1.60 (1.01–2.55)

1.60 (1.00–2.54)

1.46 (0.90–2.36)

CP (IgG)

    
 

Negative

1ref

1ref

1ref

 

Positive

1.46 (0.92–2.33)

1.44 (0.91–2.30)

1.39 (0.87–2.23)

ch-hsp60

    
 

Negative

1ref

1ref

1ref

 

Positive

1.12 (0.65–1.93)

1.09 (0.63–1.88)

1.01 (0.62–1.85)

a = Adjusted for age and gender

b = Adjusted for age, gender, HDL-cholesterol, smoking, alcohol consumption, school education, marital status, history of myocardial infarction, study centre

(Test for interaction between diabetes and CP IgA (p = 0.60), CP IgG (p = 0.86) and ch-hsp60 (p = 0.46))

Table 6 shows in a multivariate analysis results of the association of combinations of sero-positivity to Chlamydia pneumoniae (CP), chlamydial heat shock protein (ch-hsp) 60 with history of diabetes and secondary CVD event. The risk of secondary CVD events was highest among patients with both a positive sero-status for CP IgA, CP IgG, Ch-hsp60 and diabetes and in general, sero-positivity tentatively increased the HRs of diabetes.
Table 6

Association of combinations of sero-positivity to Chlamydia pneumoniae (CP), chlamydia heat shock protein (ch-hsp)60 with history of diabetes and secondary fatal and non-fatal CVD events during follow up: Results of a multivariate analysis

 

HR (95% CI)

 

Crude

Partially adjusted a

Fully adjusted b

Combination of CP (IgA) and history of diabetes

   

CP (IgA) neg. and diabetes neg.

1ref

1ref

1ref

CP (IgA) neg. and diabetes pos.

2.41 (1.21–4.80)

2.31 (1.16–4.61)

2.16 (1.08–4.33)

CP (IgA) pos. and diabetes neg.

1.64 (0.92–2.90)

1.63 (0.93–2.90)

1.60 (0.89–2.87)

CP (IgA) pos. and diabetes pos.

3.20 (1.61–6.38)

3.04 (1.51–6.12)

2.63 (1.29–5.36)

Combination of CP (IgG) and history of diabetes

   

CP (IgG) neg. and diabetes neg.

1ref

1ref

1ref

CP (IgG) neg. and diabetes pos.

2.21 (1.11–4.40)

2.10 (1.05–4.20)

1.88 (0.93–3.78)

CP (IgG) pos. and diabetes neg.

1.43 (0.81–2.53)

1.41 (0.79–2.50)

1.35 (0.76–2.41)

CP (IgG) pos. and diabetes pos.

3.21 (1.61–6.39)

3.07 (1.53–6.13)

2.77 (1.36–5.64)

Combination of ch-hsp60 and history of diabetes

   

Ch-hsp60 neg. and diabetes neg.

1ref

1ref

1ref

Ch-hsp60 neg. and diabetes pos.

2.14 (1.22–3.78)

2.05 (1.15–3.63)

1.78 (1.01–3.18)

Ch-hsp60 pos. and diabetes neg.

1.06 (0.54–2.08)

1.04 (0.53–2.04)

0.93 (0.47–1.84)

Ch-hsp60 pos. and diabetes pos.

2.82 (1.19–6.68)

2.66 (1.12–6.35)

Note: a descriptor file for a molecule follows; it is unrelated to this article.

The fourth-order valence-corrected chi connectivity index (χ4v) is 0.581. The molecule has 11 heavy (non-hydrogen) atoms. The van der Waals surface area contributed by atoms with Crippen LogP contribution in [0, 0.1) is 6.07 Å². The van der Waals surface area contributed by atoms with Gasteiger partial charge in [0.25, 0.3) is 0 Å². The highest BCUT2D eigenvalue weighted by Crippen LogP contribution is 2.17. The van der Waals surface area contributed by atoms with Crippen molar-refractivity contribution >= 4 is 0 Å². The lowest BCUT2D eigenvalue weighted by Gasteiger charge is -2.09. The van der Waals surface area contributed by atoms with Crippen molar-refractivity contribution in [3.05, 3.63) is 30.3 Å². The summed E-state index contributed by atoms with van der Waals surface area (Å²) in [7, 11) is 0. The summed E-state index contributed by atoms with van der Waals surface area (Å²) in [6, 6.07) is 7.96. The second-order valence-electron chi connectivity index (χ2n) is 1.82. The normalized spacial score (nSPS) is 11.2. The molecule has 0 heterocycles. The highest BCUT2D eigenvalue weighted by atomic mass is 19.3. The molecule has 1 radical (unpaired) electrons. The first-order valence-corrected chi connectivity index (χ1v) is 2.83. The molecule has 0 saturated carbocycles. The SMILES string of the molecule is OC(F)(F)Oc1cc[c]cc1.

2.55 (1.06–6.17)

a = Adjusted for age and gender

b = Adjusted for age, gender, HDL-cholesterol, smoking, alcohol consumption, school education, marital status, history of myocardial infarction, study centre

Furthermore, we found associations between CP IgA, CP IgG sero-positivity and CRP levels at baseline after adjusting for age and gender (geometric mean: CP IgA negative, 3.22 mg/L vs CP IgA positive, 3.98 mg/L, (p = 0.01)), (geometric mean: CP IgG negative, 3.31 mg/L vs CP IgG positive, 3.77 mg/L, (p = 0.07)). Our analyses also showed no association between Ch-hsp60 IgG and CRP levels at baseline after adjusting for age and gender.

Discussion

In this prospective study, we investigated the role of and Chlamydia pneumoniae (CP), Chlamydia heat shock protein (Ch-hsp) 60 and a possible intermediate role of human heat shock protein (h-hsp) 60 antibodies in the development of secondary cardiovascular events in patients with coronary heart disease (CHD) under special consideration of diabetes mellitus. The results from this study showed that the occurrence of a secondary CVD event was more common among CP (IgA) and tentatively CP (IgG) sero-positive than among sero-negative patients in crude analysis. However, the associations and a possible interaction between the sero-status of these infections and history of diabetes were not statistically significant after multivariate adjustment for covariates. Although the study clearly demonstrated an increased risk in developing a secondary CVD event among sero-positive patients with a history of diabetes compared to sero-negative without and sero-positivity adding a hazard to diabetes, it is suggested that mainly diabetes was responsible for the increased risk. Furthermore, this study showed that human heat shock protein 60 (h-hsp60) is unlikely an intermediate factor for developing secondary CVD events in the population studied.